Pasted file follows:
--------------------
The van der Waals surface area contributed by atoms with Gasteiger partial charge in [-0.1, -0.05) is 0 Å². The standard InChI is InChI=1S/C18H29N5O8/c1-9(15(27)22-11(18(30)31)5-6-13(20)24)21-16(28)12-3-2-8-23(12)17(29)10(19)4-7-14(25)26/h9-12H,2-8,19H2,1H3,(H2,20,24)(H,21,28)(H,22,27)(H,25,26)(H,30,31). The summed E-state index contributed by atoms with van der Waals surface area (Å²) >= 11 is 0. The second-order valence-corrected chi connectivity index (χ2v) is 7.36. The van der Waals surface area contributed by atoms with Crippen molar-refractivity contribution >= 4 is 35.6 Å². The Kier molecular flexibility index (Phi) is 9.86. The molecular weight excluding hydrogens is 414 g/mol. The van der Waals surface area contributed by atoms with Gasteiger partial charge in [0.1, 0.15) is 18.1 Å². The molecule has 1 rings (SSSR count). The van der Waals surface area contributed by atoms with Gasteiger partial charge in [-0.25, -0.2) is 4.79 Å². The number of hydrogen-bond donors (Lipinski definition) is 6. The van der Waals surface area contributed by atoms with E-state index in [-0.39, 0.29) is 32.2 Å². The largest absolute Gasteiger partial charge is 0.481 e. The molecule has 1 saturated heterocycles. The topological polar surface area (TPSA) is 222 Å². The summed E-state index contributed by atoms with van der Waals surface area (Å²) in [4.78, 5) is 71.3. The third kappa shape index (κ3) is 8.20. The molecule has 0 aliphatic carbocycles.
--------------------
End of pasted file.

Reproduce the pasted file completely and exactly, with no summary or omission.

The van der Waals surface area contributed by atoms with Gasteiger partial charge in [-0.1, -0.05) is 0 Å². The standard InChI is InChI=1S/C18H29N5O8/c1-9(15(27)22-11(18(30)31)5-6-13(20)24)21-16(28)12-3-2-8-23(12)17(29)10(19)4-7-14(25)26/h9-12H,2-8,19H2,1H3,(H2,20,24)(H,21,28)(H,22,27)(H,25,26)(H,30,31). The summed E-state index contributed by atoms with van der Waals surface area (Å²) >= 11 is 0. The second-order valence-corrected chi connectivity index (χ2v) is 7.36. The van der Waals surface area contributed by atoms with Crippen molar-refractivity contribution >= 4 is 35.6 Å². The Kier molecular flexibility index (Phi) is 9.86. The molecular weight excluding hydrogens is 414 g/mol. The van der Waals surface area contributed by atoms with Gasteiger partial charge in [0.1, 0.15) is 18.1 Å². The molecule has 1 rings (SSSR count). The van der Waals surface area contributed by atoms with Gasteiger partial charge in [-0.25, -0.2) is 4.79 Å². The number of hydrogen-bond donors (Lipinski definition) is 6. The van der Waals surface area contributed by atoms with E-state index in [-0.39, 0.29) is 32.2 Å². The largest absolute Gasteiger partial charge is 0.481 e. The molecule has 1 saturated heterocycles. The topological polar surface area (TPSA) is 222 Å². The summed E-state index contributed by atoms with van der Waals surface area (Å²) in [4.78, 5) is 71.3. The third kappa shape index (κ3) is 8.20. The molecule has 0 aliphatic carbocycles.